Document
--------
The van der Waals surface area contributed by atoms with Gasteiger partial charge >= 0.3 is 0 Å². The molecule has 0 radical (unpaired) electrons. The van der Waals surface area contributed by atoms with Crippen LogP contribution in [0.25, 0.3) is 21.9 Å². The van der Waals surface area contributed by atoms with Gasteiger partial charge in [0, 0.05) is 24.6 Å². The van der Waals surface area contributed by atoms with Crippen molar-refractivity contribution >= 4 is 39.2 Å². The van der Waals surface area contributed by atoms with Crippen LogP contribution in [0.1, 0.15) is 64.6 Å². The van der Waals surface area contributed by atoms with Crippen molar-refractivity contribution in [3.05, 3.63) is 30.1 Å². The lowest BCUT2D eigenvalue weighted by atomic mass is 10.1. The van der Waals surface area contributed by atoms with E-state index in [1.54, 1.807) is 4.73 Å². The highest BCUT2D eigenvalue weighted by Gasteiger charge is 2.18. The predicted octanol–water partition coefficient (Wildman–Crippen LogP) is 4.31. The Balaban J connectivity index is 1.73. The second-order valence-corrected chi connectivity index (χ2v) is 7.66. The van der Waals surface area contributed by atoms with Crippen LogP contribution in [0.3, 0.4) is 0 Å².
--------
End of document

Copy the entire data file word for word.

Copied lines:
The van der Waals surface area contributed by atoms with Gasteiger partial charge >= 0.3 is 0 Å². The molecule has 0 radical (unpaired) electrons. The van der Waals surface area contributed by atoms with Crippen LogP contribution in [0.25, 0.3) is 21.9 Å². The van der Waals surface area contributed by atoms with Gasteiger partial charge in [0, 0.05) is 24.6 Å². The van der Waals surface area contributed by atoms with Crippen molar-refractivity contribution >= 4 is 39.2 Å². The van der Waals surface area contributed by atoms with Crippen LogP contribution in [0.1, 0.15) is 64.6 Å². The van der Waals surface area contributed by atoms with Crippen molar-refractivity contribution in [3.05, 3.63) is 30.1 Å². The lowest BCUT2D eigenvalue weighted by atomic mass is 10.1. The van der Waals surface area contributed by atoms with E-state index in [1.54, 1.807) is 4.73 Å². The highest BCUT2D eigenvalue weighted by Gasteiger charge is 2.18. The predicted octanol–water partition coefficient (Wildman–Crippen LogP) is 4.31. The Balaban J connectivity index is 1.73. The second-order valence-corrected chi connectivity index (χ2v) is 7.66. The van der Waals surface area contributed by atoms with Crippen LogP contribution in [0.3, 0.4) is 0 Å².